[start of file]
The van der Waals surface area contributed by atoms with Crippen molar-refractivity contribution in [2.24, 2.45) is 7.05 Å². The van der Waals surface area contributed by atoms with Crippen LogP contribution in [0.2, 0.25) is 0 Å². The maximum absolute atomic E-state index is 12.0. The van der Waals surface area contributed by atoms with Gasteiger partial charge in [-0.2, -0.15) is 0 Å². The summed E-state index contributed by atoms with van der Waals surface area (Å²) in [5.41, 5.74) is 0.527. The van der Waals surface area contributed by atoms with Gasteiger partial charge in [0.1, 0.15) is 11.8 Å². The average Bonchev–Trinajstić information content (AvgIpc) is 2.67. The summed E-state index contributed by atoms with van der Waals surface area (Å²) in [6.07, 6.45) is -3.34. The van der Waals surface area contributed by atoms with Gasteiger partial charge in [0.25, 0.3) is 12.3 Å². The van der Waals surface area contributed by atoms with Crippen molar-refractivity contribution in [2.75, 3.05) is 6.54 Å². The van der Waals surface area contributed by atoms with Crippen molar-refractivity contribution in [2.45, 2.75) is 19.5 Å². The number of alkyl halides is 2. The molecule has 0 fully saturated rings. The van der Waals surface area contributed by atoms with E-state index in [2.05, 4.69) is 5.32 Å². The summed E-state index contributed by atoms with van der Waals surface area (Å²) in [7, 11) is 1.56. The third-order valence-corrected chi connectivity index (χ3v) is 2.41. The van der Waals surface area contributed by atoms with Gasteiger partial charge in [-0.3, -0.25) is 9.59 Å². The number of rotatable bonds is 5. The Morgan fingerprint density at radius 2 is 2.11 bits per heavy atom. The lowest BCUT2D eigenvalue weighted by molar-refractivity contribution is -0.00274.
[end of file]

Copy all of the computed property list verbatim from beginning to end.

The van der Waals surface area contributed by atoms with Crippen molar-refractivity contribution in [2.24, 2.45) is 7.05 Å². The van der Waals surface area contributed by atoms with Crippen LogP contribution in [0.2, 0.25) is 0 Å². The maximum absolute atomic E-state index is 12.0. The van der Waals surface area contributed by atoms with Gasteiger partial charge in [-0.2, -0.15) is 0 Å². The summed E-state index contributed by atoms with van der Waals surface area (Å²) in [5.41, 5.74) is 0.527. The van der Waals surface area contributed by atoms with Gasteiger partial charge in [0.1, 0.15) is 11.8 Å². The average Bonchev–Trinajstić information content (AvgIpc) is 2.67. The summed E-state index contributed by atoms with van der Waals surface area (Å²) in [6.07, 6.45) is -3.34. The van der Waals surface area contributed by atoms with Gasteiger partial charge in [0.25, 0.3) is 12.3 Å². The van der Waals surface area contributed by atoms with Crippen molar-refractivity contribution in [2.75, 3.05) is 6.54 Å². The van der Waals surface area contributed by atoms with Crippen molar-refractivity contribution in [2.45, 2.75) is 19.5 Å². The number of alkyl halides is 2. The molecule has 0 fully saturated rings. The van der Waals surface area contributed by atoms with E-state index in [2.05, 4.69) is 5.32 Å². The summed E-state index contributed by atoms with van der Waals surface area (Å²) in [7, 11) is 1.56. The third-order valence-corrected chi connectivity index (χ3v) is 2.41. The van der Waals surface area contributed by atoms with Gasteiger partial charge in [-0.3, -0.25) is 9.59 Å². The number of rotatable bonds is 5. The Morgan fingerprint density at radius 2 is 2.11 bits per heavy atom. The lowest BCUT2D eigenvalue weighted by molar-refractivity contribution is -0.00274.